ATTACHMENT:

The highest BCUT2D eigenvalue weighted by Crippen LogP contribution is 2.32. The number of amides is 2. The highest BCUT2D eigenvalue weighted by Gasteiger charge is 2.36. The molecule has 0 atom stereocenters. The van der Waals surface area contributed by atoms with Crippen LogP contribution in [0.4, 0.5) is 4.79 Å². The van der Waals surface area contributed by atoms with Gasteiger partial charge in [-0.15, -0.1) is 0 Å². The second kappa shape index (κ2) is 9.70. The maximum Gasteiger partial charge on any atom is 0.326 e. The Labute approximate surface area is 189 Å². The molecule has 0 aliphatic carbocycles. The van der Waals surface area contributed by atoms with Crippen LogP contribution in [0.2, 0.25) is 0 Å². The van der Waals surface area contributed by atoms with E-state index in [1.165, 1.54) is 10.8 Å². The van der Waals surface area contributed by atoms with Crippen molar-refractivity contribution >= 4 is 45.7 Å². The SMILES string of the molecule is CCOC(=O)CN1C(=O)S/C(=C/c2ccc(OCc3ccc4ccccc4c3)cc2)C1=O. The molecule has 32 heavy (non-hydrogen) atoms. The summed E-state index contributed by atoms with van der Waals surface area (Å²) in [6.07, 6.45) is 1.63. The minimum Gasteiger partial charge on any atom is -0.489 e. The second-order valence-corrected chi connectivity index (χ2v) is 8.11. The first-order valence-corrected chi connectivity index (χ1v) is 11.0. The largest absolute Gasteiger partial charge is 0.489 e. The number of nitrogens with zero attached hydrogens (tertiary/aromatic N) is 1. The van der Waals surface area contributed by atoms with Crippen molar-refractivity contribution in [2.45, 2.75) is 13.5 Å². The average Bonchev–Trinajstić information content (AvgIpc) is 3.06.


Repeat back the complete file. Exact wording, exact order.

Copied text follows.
The highest BCUT2D eigenvalue weighted by Crippen LogP contribution is 2.32. The number of amides is 2. The highest BCUT2D eigenvalue weighted by Gasteiger charge is 2.36. The molecule has 0 atom stereocenters. The van der Waals surface area contributed by atoms with Crippen LogP contribution in [0.4, 0.5) is 4.79 Å². The van der Waals surface area contributed by atoms with Gasteiger partial charge in [-0.15, -0.1) is 0 Å². The second kappa shape index (κ2) is 9.70. The maximum Gasteiger partial charge on any atom is 0.326 e. The Labute approximate surface area is 189 Å². The molecule has 0 aliphatic carbocycles. The van der Waals surface area contributed by atoms with Crippen LogP contribution in [0.2, 0.25) is 0 Å². The van der Waals surface area contributed by atoms with E-state index in [1.165, 1.54) is 10.8 Å². The van der Waals surface area contributed by atoms with Crippen molar-refractivity contribution >= 4 is 45.7 Å². The SMILES string of the molecule is CCOC(=O)CN1C(=O)S/C(=C/c2ccc(OCc3ccc4ccccc4c3)cc2)C1=O. The molecule has 32 heavy (non-hydrogen) atoms. The summed E-state index contributed by atoms with van der Waals surface area (Å²) in [6.07, 6.45) is 1.63. The minimum Gasteiger partial charge on any atom is -0.489 e. The second-order valence-corrected chi connectivity index (χ2v) is 8.11. The first-order valence-corrected chi connectivity index (χ1v) is 11.0. The largest absolute Gasteiger partial charge is 0.489 e. The number of nitrogens with zero attached hydrogens (tertiary/aromatic N) is 1. The van der Waals surface area contributed by atoms with Crippen molar-refractivity contribution in [2.45, 2.75) is 13.5 Å². The average Bonchev–Trinajstić information content (AvgIpc) is 3.06.